In the introductory chapter we saw that the German economists made a distinction between the methodologies of the physical and social sciences. They accused the English economists of adopting physical science's methods which, in their view, were inadequate in explaining "historical reality" In this chapter I shall examine this issue in greater detail. In particular, I shall show that Pareto's contribution to the methodology of the social sciences lay in his realization that no logical distinction existed between the methodologies of the physical and social sciences. Hence, the methods used by physical scientists -- i.e., generalizing concepts -- were a valid source of scientific knowledge in the social sciences.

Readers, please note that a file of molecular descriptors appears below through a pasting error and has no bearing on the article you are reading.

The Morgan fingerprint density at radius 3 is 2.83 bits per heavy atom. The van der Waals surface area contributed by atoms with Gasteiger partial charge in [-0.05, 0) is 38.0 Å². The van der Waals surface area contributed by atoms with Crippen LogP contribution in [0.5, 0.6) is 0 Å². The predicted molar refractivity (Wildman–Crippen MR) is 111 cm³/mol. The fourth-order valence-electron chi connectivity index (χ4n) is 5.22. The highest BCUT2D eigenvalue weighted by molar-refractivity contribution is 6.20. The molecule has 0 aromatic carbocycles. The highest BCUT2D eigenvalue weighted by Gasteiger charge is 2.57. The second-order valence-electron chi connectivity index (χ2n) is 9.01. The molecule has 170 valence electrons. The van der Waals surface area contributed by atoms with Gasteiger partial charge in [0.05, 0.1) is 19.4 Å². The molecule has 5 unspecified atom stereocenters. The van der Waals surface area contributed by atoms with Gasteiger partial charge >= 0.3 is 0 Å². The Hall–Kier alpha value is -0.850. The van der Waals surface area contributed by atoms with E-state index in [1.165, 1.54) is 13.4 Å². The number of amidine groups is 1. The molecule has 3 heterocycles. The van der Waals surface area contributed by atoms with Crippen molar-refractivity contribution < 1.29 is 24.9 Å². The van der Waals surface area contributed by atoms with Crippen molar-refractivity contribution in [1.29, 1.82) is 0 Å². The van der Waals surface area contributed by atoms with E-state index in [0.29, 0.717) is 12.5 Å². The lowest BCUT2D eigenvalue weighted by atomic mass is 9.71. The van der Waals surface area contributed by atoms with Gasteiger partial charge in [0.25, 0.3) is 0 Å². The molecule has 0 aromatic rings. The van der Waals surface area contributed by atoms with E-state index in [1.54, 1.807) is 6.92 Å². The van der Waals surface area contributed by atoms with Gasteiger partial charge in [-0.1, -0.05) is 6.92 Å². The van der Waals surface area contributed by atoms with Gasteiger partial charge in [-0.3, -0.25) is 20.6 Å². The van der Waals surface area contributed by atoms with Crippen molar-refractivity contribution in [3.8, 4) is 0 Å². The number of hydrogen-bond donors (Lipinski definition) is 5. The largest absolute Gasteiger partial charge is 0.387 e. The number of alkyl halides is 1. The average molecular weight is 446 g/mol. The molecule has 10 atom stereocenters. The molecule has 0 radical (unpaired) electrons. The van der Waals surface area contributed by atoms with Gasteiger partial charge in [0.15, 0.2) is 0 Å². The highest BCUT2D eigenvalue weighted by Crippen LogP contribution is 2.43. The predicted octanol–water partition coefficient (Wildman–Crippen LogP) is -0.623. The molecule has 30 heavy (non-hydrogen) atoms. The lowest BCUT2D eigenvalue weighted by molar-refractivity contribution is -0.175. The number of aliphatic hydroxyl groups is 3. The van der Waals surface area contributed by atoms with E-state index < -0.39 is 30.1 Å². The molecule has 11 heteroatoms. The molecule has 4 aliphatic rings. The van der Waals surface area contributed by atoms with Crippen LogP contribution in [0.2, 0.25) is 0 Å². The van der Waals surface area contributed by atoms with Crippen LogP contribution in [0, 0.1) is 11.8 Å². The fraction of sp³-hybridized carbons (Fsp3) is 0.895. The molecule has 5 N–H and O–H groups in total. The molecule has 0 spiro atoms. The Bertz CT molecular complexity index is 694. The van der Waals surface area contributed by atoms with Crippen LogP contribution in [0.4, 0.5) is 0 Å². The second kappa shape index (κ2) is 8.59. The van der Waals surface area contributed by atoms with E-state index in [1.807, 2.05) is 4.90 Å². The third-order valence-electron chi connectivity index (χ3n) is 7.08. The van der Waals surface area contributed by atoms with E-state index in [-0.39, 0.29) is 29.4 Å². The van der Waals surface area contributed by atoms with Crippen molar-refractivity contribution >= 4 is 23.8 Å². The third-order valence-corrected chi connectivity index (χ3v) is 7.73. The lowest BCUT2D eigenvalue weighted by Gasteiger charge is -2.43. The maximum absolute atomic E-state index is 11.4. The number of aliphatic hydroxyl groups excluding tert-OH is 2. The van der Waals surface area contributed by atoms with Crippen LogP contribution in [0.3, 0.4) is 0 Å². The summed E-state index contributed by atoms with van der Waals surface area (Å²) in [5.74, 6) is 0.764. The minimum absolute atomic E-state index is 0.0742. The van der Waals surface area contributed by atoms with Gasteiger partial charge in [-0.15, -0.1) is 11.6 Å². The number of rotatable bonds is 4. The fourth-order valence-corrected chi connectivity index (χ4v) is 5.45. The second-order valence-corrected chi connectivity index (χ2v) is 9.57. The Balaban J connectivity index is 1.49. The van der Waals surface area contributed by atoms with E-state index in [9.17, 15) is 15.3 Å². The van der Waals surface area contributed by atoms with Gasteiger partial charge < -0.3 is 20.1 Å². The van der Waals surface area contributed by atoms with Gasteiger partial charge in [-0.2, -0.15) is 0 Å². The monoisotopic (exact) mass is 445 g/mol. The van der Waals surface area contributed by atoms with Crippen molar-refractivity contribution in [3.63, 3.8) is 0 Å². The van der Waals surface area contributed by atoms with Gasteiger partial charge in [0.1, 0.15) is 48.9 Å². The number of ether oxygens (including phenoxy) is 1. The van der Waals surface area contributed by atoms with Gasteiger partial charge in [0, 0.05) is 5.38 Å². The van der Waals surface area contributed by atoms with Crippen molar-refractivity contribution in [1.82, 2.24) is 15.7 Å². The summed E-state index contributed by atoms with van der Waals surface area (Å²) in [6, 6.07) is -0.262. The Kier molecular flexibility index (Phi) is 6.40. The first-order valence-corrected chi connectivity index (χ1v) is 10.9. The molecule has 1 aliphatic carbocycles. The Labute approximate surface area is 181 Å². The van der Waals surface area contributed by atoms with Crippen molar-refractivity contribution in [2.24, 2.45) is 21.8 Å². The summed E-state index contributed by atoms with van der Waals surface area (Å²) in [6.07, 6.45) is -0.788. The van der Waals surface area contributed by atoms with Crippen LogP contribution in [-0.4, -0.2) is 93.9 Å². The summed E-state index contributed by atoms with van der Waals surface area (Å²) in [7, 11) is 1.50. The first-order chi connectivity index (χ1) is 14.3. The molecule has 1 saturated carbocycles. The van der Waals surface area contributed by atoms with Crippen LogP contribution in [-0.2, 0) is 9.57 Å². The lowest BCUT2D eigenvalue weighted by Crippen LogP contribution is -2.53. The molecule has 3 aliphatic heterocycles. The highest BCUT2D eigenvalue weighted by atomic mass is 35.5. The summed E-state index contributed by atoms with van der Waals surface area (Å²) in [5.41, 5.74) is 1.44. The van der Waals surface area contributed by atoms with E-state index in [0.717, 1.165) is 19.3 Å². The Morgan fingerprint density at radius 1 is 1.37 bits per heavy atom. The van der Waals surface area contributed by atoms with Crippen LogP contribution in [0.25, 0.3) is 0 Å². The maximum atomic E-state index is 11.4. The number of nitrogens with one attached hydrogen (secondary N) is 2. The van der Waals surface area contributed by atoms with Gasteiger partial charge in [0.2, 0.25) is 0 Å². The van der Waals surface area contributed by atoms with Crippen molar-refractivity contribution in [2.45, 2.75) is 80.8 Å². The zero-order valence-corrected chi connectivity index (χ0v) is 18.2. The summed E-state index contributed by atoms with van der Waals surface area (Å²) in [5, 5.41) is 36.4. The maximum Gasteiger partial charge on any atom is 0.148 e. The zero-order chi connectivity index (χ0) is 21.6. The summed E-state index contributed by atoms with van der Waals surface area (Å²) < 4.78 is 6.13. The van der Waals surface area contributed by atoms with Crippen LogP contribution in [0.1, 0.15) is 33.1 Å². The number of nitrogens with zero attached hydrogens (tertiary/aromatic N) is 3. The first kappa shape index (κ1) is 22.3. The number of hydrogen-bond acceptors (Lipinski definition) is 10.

Before proceeding any farther, it might be worthwhile to distinguish between the meanings of the terms "methodology" and "method." The two terms are closely related and often confused. By "method" I mean the techniques or procedures used by researchers in their investigations. On the other hand, "methodology" involves the interpretation or "rationalization" of the procedures used by individuals in their investigations. We saw earlier that Comte attempted to "generalize" science. He aimed at creating a "philosophy of the sciences."1 Weber, too, attempted to "rationalize" the procedures of science, and raised the question: "what is the logical function and structure of the concepts which our science, like all others, uses?" In particular, "what is the significance of theory and theoretical____________________